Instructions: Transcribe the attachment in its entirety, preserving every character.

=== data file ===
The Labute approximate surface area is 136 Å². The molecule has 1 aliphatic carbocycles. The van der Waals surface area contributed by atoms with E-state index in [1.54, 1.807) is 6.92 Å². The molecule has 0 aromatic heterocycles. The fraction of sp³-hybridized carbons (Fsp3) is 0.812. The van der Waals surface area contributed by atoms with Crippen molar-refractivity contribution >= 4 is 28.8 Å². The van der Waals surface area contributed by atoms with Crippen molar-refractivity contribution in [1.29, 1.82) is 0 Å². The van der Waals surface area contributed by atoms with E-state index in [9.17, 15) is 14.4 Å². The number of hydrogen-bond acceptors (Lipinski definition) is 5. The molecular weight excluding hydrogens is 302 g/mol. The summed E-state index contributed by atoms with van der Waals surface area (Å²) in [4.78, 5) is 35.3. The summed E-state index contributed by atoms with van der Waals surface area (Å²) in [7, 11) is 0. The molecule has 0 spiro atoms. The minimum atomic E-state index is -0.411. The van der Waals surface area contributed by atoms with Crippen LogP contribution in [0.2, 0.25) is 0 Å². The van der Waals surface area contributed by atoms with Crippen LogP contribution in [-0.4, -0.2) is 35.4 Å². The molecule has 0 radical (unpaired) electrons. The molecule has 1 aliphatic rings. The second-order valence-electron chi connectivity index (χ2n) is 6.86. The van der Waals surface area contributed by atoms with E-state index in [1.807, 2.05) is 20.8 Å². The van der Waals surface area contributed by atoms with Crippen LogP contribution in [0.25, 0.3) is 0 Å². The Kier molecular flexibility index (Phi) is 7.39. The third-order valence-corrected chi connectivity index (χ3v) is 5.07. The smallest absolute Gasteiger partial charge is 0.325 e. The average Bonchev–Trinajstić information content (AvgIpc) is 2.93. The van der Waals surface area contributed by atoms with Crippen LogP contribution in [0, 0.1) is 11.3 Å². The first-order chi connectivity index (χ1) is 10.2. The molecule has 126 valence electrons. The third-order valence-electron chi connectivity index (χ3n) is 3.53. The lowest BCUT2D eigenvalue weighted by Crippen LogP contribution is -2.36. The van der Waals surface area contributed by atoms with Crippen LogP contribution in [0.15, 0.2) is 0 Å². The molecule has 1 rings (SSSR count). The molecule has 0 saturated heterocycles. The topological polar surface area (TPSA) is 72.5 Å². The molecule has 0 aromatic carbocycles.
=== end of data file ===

The Labute approximate surface area is 136 Å². The molecule has 1 aliphatic carbocycles. The van der Waals surface area contributed by atoms with E-state index in [1.54, 1.807) is 6.92 Å². The molecule has 0 aromatic heterocycles. The fraction of sp³-hybridized carbons (Fsp3) is 0.812. The van der Waals surface area contributed by atoms with Crippen molar-refractivity contribution >= 4 is 28.8 Å². The van der Waals surface area contributed by atoms with Crippen molar-refractivity contribution in [1.29, 1.82) is 0 Å². The van der Waals surface area contributed by atoms with E-state index in [9.17, 15) is 14.4 Å². The number of hydrogen-bond acceptors (Lipinski definition) is 5. The molecular weight excluding hydrogens is 302 g/mol. The summed E-state index contributed by atoms with van der Waals surface area (Å²) in [4.78, 5) is 35.3. The summed E-state index contributed by atoms with van der Waals surface area (Å²) in [7, 11) is 0. The molecule has 0 spiro atoms. The minimum atomic E-state index is -0.411. The van der Waals surface area contributed by atoms with Crippen LogP contribution in [0.2, 0.25) is 0 Å². The van der Waals surface area contributed by atoms with Crippen LogP contribution in [-0.4, -0.2) is 35.4 Å². The molecule has 0 radical (unpaired) electrons. The molecule has 1 aliphatic rings. The second-order valence-electron chi connectivity index (χ2n) is 6.86. The van der Waals surface area contributed by atoms with E-state index in [1.807, 2.05) is 20.8 Å². The van der Waals surface area contributed by atoms with Crippen LogP contribution in [0.25, 0.3) is 0 Å². The Kier molecular flexibility index (Phi) is 7.39. The third-order valence-corrected chi connectivity index (χ3v) is 5.07. The smallest absolute Gasteiger partial charge is 0.325 e. The average Bonchev–Trinajstić information content (AvgIpc) is 2.93. The van der Waals surface area contributed by atoms with Crippen LogP contribution in [0, 0.1) is 11.3 Å². The first-order chi connectivity index (χ1) is 10.2. The molecule has 126 valence electrons. The third-order valence-electron chi connectivity index (χ3n) is 3.53. The lowest BCUT2D eigenvalue weighted by Crippen LogP contribution is -2.36. The van der Waals surface area contributed by atoms with Crippen LogP contribution in [0.15, 0.2) is 0 Å². The molecule has 1 rings (SSSR count). The molecule has 0 saturated heterocycles. The topological polar surface area (TPSA) is 72.5 Å². The molecule has 0 aromatic carbocycles.